The Fairfield community is mourning the loss of a beloved professor, colleague and friend. On Wednesday, Dec. 30, Associate Professor of Communication Dr. Gisela Gil-Egui was killed in a car crash in Miami. She was 48.

Gil-Egui and her husband, Jose Martin Labrador, 52, were being picked up by Gil-Egui’s brother and mother, Miguel Gil and Gisela Margarita Egui Hernandez, from Miami International Airport. The accident occurred on I-95 northbound when a driver heading south on the northbound hit their vehicle.

Gil-Egui received her bachelor’s degree from the Universidad Central de Venezuela and her master’s and doctorate from Temple University. Gil-Egui has taught at Fairfield for the past 12 years. In a statement released to the University, President Jeffrey von Arx, S.J. wrote that Gil-Egui “taught courses focusing on globalization of mass media and information, mass media, and society, and other subjects,” in addition to assisting students with research and collaborating with faculty on projects.

On Monday, Jan. 25, a mass was held at noon at the Egan Chapel of St. Ignatius Loyola, followed by a memorial service at 1:00 p.m. in the Regina A. Quick Center for the Arts and an informal gathering at the Levee at 7:30 p.m.

The memorial in the Quick Center honored the lives of both Gil-Egui and Labrador through a number of photo montages, songs and eulogies. Members of both Fairfield and Housatonic Community College, the school where Labrador taught, spoke on behalf of the couple, and their fondest memories of them.

“Prof. Gil-Egui and I both started working at Fairfield the same year, in 2004,” said Father Mark Scalese, S.J. “While we taught in different departments, I always found her to be so friendly and warm and supportive as a colleague. She was such a caring mentor to her students. We always talk about how important cura personalis is as a Jesuit value at Fairfield, and Prof. Gil-Egui was a shining example of how to do that well.”

Other professors had connected with the two of them on a more emotional, private level.

“Before Dec. 30, when the world was too much for me, I would go to Jose and Gisela and they would nurse me back to health, said Dr. David Crawford, professor of sociology and anthropology. “Some of the nursing involved tequila. But their best medicine was laughter. They would heal me — in Gisela’s case — by teasing me.”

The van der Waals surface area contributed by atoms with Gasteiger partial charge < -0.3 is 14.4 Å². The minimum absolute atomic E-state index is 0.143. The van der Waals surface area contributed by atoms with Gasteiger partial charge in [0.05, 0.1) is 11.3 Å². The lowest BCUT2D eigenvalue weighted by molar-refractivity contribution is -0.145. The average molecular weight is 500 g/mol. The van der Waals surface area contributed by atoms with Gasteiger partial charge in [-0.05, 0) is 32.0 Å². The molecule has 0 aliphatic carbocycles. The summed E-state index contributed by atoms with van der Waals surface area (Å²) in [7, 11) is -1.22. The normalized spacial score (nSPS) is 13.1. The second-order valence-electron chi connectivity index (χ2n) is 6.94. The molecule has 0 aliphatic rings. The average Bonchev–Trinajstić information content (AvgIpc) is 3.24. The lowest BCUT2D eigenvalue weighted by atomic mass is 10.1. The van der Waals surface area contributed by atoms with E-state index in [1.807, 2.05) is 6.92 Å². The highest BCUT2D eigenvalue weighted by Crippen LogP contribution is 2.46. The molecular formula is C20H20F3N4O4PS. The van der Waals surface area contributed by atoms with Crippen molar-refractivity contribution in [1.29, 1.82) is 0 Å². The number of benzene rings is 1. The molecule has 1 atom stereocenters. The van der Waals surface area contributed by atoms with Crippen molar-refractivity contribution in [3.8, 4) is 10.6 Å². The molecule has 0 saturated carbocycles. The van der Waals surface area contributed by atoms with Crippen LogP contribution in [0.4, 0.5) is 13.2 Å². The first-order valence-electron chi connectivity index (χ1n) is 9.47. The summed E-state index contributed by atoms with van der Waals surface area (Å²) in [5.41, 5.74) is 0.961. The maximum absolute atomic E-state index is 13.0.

One of the student tributes at Gil-Egui and Labrador’s memorial, Alejandro “Lex” Ulloa ‘14, organized an informal gathering in the Levee. He was a former student of hers whose life was greatly impacted by Gil-Egui. Roughly 50 people showed up to this event, filled with Venezuelan delicacies, live music, and memorials from people who knew her.

A few days after she had passed away, I knew that a lot of people were going through the same thing I was going through, and I knew that the best thing to get out of that funky state of mind was to do something positive, something that would bring people together, something that would make us happy even for a brief moment,” said Ulloa.

Many students were also saddened by the passing of Gil-Egui, those who had her as well as those who may have shared experiences with her. Senior Kristen Feige, on remembering her time with Gil-Egui, said “I am so grateful that I had the opportunity to take a class with Professor Gil-Egui. She was an amazing professor — her enthusiasm was infectious and her passion for communication studies undoubtedly rubbed off on a number of students. Not only that, it was clear that she truly cared about her students and wanted them to succeed. She will truly be missed.”

Senior Claire Csenge had the pleasure of traveling to Cuba with Gil-Egui, and said that Gil-Egui was the person that motivated her to continue studying Spanish as well as graduate with a minor in Latin American and Caribbean Studies.

Senior Carina Nieto concurred with Csenge, as she also had the pleasure of traveling with Gil-Egui on an immersion trip to Nicaragua. “As a film major also enrolled in the honors program here at Fairfield, I knew my options to study abroad were limited given the amount of experience needed in the industry to obtain a job … In more ways than one Gisela has shaped me to evolve into a filmmaker, a person with an open mind, as someone willing to connect with others, and as person to let her hair down every chance she gets. Gisela truly was and is a role model.”

About The Author

Leave a Reply

Your email address will not be published.